Page views VS Conversion rate VS Average order value for the EV charging world
Is having 10K chargers deployed a good representation of a successful EV charging business? Let's dive in to understand what metrics one should measure to evaluate a successful EV charging startup.
Below are some news quotes from a 2012 Mint article titled “E-commerce firm face survival tests”. It was an outcome of the e-commerce rush in India lead by Flipkart in 2008.
Quote 1: “A lot of these sites have dead inventories and the 20-30% discounts are not helping them cover their costs,"
Quote 2: “Of the 379 technology product start-ups launched until October, 193 were e-commerce firms, and 87 of these, including Shopveg.in, Taggle.com and Letsbuy.com, have ceased to exist”
Quote 3: “Startups used to tell us how many site visits they got, what their daily active users are. But at the end of the day two metrics that mattered to us VCs are conversion rate (How many visitors are buying from your website?) and average order value (How much money are they spending per order?)”
Reading these three quotes reminds me of the gold rush we see with EV startups today. From the freshly minted BITS Pilani graduates to the seasoned entrepreneurs that’s looking at EVs as the inevitable future of the automotive industry in India, everyone wants a piece of this EV cake. However, the metrics that the industry collectively look at when evaluating a successful EV charging and swapping startups are heavily skewed and often times just wrong. In this series I shall dive into the different metrics that matter for a successful EV charging startup.
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Metrics that matter
Utilization Rate: A 15kW EV charger can potentially dispense 360kWh of energy in 24 hours. If this charger has only dispensed 30kWh of energy during the entire day then the charger’s per day utilization is 8.3% (i.e. 30/360 * 100%). Majority of public charging networks deployed in India has less than 5% utilization rate.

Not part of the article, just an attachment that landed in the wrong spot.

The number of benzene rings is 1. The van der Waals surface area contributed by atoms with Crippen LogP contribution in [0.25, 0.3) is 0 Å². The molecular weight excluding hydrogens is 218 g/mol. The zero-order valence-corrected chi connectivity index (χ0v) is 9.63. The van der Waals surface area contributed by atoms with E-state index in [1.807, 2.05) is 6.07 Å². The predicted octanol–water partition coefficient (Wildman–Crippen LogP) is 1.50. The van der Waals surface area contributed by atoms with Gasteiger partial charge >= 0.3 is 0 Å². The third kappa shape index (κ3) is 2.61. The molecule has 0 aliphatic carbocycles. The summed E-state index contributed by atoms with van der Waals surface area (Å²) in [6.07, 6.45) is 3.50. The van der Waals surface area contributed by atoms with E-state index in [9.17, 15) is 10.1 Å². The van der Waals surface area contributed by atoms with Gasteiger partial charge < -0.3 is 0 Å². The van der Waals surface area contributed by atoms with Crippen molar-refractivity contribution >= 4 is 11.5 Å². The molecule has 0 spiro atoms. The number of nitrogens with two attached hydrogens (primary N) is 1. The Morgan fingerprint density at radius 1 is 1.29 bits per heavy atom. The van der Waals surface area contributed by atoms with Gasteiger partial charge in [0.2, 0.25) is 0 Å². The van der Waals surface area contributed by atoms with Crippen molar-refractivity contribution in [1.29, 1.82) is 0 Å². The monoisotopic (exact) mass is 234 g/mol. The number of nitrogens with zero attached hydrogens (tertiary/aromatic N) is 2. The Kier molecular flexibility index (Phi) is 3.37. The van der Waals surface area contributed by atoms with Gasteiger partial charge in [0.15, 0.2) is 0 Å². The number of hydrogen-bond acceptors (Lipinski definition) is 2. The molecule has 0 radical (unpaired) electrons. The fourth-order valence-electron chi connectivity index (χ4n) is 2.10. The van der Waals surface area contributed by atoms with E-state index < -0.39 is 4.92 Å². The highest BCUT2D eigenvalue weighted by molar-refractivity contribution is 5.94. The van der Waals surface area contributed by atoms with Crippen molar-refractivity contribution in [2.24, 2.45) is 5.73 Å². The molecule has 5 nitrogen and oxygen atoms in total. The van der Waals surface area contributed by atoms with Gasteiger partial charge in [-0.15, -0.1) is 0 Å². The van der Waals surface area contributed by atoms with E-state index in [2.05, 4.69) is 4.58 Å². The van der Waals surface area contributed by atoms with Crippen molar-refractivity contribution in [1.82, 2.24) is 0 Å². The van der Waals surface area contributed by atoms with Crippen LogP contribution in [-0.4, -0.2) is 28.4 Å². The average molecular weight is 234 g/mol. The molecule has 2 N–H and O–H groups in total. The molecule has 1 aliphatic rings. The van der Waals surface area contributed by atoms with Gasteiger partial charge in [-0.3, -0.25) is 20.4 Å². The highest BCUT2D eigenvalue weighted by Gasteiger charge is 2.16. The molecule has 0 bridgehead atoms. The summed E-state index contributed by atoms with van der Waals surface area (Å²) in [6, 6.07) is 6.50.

Why does this matter? This metric shows how often are chargers on a particular charge point operator’s (CPO) network being used by it’s users. If the charger is simply deployed and not being used then it’s a dead asset.
Energy Dispensed: Since EV charging is priced per unit (i.e per kWh), the most important output metric to measure is “how much energy has a particular CPO’s network dispensed in a fixed period of time”. For example: The InstaCharge roaming network that we are building for Log9 Materials has dispensed 10MWh of energy in the past 30 days with just 2 DC chargers. While as two 3.3kW AC slow chargers even at 100% utilization can only dispense 4.7MWh of energy in 30 days.
Why does this matter? Ultimately we are all here to make money, in the CPO world money comes in for every kWh of energy that you give out. More energy dispensed the more revenue you have generated from a single charging point. It’s always good to measure how much energy have they dispensed from their network during the past 7 day or 30 day period.
Profit margin from a single unit: The cost of revenue for a charging station does not just involve the charger cost, it also includes the land rental cost, the security deposit for the land rental, the cost required to upgrade the electricity load for that location and the civil work involved in setting up the charging station. These extra costs may not exist if it’s simple low cost AC charger (i.e. costs less than 10K). The profit margin will be the pure profit that the CPO gets for every single unit of energy sold. A simple equation for this will be like the one below.
Profit margin from a single unit = Cost to customer per unit - (amortized charger cost across 3 years + amortized land security deposit + amortized electricity upgrade cost + monthly land rental cost + cost of electricity from Discom + amortized cost of civil work + monthly cost of CMS and app).
In a majority of the cases all chargers are running on losses across India, either because the utilization is low (in case of DC chargers) or the energy dispensed is low (in case of AC chargers).
Metrics that don’t matter
Number of chargers: Having 1,000 chargers across India is good PR, but not good for your balance sheet. This is a vanity metric to help put a potential EV buyer at ease. The anxiety that an EV buyer is washed down by an EV vehicle salesperson when they quote the number of chargers available to them in a city.
What can a CPO do to increase their utilization and energy dispensed metrics?
At Pulse Energy, we have been working closely with CPOs and EV owners to understand the demand and supply cycle. If you are a CPO, then drop us a note at email@example.com. We can help you increase your utilization and the energy dispensed metrics for your CPO network.
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